New 401(k) plan disclosure rules from the U.S. Department of Labor won’t do much about fund fees that could–according a Demos report–rob one-third of your retirement savings because of the “tyranny” of compounding.
MSNBC columnist Bob Sullivan explains how the new rules that go into effect on July 1 work:
Soon, 401(k) statements will include a fact box — similar to the new info-boxes on credit card bills — that lists the fee rates (“expense ratios’) associated with fund selections and shows in dollars how much the investor paid.
Quoting the author of the Demos study, MSNBC claims the new fee disclosures won’t have much of a practical effect on how much fund managers or brokers take off the top.
The dollar amounts shown will reflect annual amounts, not the real harm from loss of compounding growth, he said. A 27-year-old with $10,000 invested in a mutual paying a 1 percent expense ratio will pay only about $100 in fees in a year, a number that will hardly inspire shopping around, [ Robert] Hiltonsmith figures. But that benign-sounding 1 percent annual fee is the source of most 401(k) folly. Compounded, it can result in loss of one-third of retirement savings, or more.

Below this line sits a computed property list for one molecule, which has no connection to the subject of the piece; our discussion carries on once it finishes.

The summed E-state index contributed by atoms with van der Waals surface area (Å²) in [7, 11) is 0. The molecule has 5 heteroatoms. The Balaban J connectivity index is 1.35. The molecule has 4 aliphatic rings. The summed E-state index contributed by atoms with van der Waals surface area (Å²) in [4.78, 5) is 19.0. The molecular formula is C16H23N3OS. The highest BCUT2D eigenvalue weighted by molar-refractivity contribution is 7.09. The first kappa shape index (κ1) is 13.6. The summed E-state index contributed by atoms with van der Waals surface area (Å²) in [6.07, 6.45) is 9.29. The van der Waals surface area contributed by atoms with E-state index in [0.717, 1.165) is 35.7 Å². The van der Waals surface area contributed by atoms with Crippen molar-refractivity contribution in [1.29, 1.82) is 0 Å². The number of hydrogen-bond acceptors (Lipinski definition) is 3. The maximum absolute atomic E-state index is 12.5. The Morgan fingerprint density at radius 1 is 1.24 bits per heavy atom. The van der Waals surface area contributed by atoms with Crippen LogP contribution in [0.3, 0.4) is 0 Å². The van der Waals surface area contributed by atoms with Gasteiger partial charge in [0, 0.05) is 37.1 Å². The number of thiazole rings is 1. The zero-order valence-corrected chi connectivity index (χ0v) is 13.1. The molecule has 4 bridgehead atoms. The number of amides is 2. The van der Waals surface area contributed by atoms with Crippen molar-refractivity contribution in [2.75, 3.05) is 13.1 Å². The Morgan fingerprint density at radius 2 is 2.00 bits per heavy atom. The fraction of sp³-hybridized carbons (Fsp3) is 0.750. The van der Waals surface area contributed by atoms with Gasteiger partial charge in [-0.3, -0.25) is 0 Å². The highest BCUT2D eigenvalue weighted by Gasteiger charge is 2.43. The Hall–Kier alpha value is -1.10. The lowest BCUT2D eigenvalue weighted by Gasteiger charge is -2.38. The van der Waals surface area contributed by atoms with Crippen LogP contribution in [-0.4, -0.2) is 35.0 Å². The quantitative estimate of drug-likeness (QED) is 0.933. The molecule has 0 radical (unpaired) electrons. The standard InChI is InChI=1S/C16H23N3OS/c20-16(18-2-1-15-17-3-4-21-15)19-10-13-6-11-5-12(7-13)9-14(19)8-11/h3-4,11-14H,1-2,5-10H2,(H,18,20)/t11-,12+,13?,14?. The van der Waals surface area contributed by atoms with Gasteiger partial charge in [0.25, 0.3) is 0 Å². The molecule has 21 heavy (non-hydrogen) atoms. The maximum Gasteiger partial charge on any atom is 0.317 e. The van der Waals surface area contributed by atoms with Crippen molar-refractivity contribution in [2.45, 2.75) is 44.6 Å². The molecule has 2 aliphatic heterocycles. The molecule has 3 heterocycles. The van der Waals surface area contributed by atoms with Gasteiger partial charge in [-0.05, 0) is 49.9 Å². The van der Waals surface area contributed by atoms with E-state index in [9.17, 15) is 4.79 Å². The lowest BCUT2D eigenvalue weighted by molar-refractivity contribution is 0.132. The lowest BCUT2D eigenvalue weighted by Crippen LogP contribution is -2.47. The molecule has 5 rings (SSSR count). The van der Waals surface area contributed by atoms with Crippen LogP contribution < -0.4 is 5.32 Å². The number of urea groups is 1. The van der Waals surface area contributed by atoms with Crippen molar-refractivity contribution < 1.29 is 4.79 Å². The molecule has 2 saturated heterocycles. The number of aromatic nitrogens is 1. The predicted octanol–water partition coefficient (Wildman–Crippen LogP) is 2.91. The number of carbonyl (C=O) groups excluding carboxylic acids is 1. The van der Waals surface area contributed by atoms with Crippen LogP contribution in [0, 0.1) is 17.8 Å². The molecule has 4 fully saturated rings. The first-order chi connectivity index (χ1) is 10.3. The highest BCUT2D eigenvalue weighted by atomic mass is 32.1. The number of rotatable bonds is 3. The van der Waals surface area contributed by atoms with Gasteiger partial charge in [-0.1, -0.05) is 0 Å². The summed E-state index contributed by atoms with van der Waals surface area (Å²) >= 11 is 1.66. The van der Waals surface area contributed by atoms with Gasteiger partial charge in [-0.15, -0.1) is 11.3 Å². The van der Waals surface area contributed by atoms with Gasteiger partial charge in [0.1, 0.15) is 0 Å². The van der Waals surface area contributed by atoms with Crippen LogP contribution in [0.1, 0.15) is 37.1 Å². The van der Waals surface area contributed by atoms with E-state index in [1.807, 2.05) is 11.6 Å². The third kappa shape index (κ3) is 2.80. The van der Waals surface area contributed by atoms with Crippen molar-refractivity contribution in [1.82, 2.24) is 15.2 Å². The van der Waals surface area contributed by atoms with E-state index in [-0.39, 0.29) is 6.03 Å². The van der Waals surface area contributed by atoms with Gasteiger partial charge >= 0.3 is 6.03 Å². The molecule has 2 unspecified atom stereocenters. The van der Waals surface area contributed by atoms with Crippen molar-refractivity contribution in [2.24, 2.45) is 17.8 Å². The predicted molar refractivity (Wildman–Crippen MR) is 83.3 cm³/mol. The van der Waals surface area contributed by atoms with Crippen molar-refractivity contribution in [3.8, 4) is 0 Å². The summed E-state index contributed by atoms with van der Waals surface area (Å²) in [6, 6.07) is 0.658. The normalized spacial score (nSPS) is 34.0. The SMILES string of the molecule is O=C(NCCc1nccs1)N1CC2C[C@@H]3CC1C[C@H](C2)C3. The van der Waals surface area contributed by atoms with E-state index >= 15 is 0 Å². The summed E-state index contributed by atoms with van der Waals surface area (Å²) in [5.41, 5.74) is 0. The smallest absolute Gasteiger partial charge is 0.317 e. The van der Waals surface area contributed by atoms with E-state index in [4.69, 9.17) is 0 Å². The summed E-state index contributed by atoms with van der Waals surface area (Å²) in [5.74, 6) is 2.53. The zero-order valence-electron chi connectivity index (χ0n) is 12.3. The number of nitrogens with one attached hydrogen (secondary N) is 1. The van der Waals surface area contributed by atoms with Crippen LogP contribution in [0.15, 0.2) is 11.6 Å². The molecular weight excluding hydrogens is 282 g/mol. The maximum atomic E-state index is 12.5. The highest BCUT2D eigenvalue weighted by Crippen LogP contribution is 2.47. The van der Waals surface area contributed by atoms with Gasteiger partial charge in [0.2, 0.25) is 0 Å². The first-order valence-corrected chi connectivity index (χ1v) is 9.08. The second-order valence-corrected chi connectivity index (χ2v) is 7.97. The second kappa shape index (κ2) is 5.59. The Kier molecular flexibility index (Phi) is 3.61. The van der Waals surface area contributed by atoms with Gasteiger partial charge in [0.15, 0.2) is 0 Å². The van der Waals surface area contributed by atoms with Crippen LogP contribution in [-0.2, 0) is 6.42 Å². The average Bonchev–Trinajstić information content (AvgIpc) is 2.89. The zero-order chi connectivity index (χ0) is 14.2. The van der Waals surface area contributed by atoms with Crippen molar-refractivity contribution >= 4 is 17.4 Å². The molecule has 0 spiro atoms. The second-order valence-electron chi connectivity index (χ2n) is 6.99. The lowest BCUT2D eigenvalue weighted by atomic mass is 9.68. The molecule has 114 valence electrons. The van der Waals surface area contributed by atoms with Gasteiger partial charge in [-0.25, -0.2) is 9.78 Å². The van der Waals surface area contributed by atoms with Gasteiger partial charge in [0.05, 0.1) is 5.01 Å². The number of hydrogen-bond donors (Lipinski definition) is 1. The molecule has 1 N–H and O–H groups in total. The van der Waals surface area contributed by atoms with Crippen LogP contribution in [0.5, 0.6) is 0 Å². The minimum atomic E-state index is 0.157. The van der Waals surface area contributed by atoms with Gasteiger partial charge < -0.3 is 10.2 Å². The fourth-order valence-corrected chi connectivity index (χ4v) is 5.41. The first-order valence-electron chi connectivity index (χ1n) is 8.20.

MSNBC’s Sullivan insists that 401(1) plan fees are a big rip-off:
If you had a dollar, and someone took one penny every year for 30 years, you’d only have 70 cents at the end. That’s what investing in a 401(k) mutual fund does to your money. These fee losses are obscured by additional contributions you make, and by market ups and downs – complex 401(k) statements are an obfuscator’s dream — but there’s no way around it: Fees are killing most investors’ returns.
Busy people tend to let their 401(k) plan run on almost automatic pilot, especially with administrative fees buried (at least until next week) in the fine print. The new disclosures may, however, encourage workers and employers to shop around for lower-cost mutual funds for their 401(k) plan.